this was done for exceptional times and that we ought to be very watchful about it, and I am prepared to say "Yes" to the question which the Noble Lord put to me just now. The question was, whether the Cabinet would take into consideration the observations made in various speeches in this Debate and the very obvious feeling that this particular Measure, granted in an emergency, ought not to be continued indefinitely. I undertake that between now and the next occasion we will consider all that has been said in the Debate, and the Cabinet will go into the whole question. I cannot say what will be the position a year from now. The Government may or may not need these Members, but if we do decide that we need this Measure again we shall come and state our case to the House. I cannot say whether we shall need it or not: that depends upon the course of events in the next 12 months.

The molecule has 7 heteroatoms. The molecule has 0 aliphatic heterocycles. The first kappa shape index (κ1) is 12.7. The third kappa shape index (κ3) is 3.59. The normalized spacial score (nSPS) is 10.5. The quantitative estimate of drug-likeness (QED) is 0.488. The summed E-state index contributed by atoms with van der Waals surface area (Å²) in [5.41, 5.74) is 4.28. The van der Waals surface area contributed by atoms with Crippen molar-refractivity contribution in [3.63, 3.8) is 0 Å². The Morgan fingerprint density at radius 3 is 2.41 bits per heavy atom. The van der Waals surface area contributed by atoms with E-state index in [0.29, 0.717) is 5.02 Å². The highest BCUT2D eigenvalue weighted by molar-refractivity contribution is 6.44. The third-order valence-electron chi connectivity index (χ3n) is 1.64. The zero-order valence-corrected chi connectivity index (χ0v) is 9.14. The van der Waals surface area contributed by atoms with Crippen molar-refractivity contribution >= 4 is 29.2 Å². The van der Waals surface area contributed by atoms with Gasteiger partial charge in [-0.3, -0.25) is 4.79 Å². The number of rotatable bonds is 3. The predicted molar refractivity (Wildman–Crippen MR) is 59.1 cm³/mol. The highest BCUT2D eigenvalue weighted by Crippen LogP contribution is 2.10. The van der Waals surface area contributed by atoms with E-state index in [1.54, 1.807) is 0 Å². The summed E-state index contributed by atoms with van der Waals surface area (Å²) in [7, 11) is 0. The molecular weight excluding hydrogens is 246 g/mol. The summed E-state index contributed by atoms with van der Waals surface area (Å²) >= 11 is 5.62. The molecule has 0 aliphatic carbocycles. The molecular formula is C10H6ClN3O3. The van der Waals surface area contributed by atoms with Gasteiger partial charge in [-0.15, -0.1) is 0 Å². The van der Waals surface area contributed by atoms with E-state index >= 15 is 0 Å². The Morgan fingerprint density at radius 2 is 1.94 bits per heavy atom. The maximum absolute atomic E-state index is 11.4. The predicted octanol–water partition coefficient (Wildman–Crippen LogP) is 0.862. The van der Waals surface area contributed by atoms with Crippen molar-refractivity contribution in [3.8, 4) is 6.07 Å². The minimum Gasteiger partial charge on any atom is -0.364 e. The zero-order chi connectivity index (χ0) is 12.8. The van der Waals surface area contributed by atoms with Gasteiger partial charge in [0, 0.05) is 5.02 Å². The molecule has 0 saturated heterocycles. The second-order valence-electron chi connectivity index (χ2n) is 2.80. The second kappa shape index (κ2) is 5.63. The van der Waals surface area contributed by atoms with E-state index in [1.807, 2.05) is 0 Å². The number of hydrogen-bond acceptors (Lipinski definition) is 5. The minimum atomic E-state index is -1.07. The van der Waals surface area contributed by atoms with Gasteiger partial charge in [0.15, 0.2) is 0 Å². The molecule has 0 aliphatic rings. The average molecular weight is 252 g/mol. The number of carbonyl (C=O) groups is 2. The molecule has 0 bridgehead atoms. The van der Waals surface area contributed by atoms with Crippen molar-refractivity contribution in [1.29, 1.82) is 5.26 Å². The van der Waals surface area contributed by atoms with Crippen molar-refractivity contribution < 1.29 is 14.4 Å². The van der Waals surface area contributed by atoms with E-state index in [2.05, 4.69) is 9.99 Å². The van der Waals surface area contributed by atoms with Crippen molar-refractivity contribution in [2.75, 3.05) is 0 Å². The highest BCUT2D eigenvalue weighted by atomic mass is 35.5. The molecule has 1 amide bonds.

I really cannot do that at this stage. I must ask the House to let us have this Bill. I think that is reasonable. When this Measure has been approved by the House I am prepared to say that between now and when we come to the House again for a similar Measure, the whole matter will be considered by the Government. If we do come and ask for it again, we will state our case, and the House can take its decision. May I say this to the House? I would be sorry if hon. Members were to take the view that in no circumstances were Members of this House to combine their duties here with various forms of national service in wartime. I think that would be a great mistake. We have taken, broadly, the view that, as long as there is no opposition, an hon. Member should have a certain kind of opportunity for doing that, and I should be sorry if we changed that, because there have been some very remarkable successes as a result. The constituency argument is a very formidable one, and, if the absence goes on too long, it may become completely overwhelming. That is possible, but, even so, I would say to hon. Members that in many cases hon. Members are best left to deal with each other. It has often been my experience. If you think you know more about an hon. Member's relationship with his constituency than the hon. Member himself, you may find that you are wrong. This Bill does not say that those who take these offices must remain Members of Parliament. It gives them power, if they so decide, to do that, and it is an opportunity which they would not otherwise have. It would be wrong in my judgment—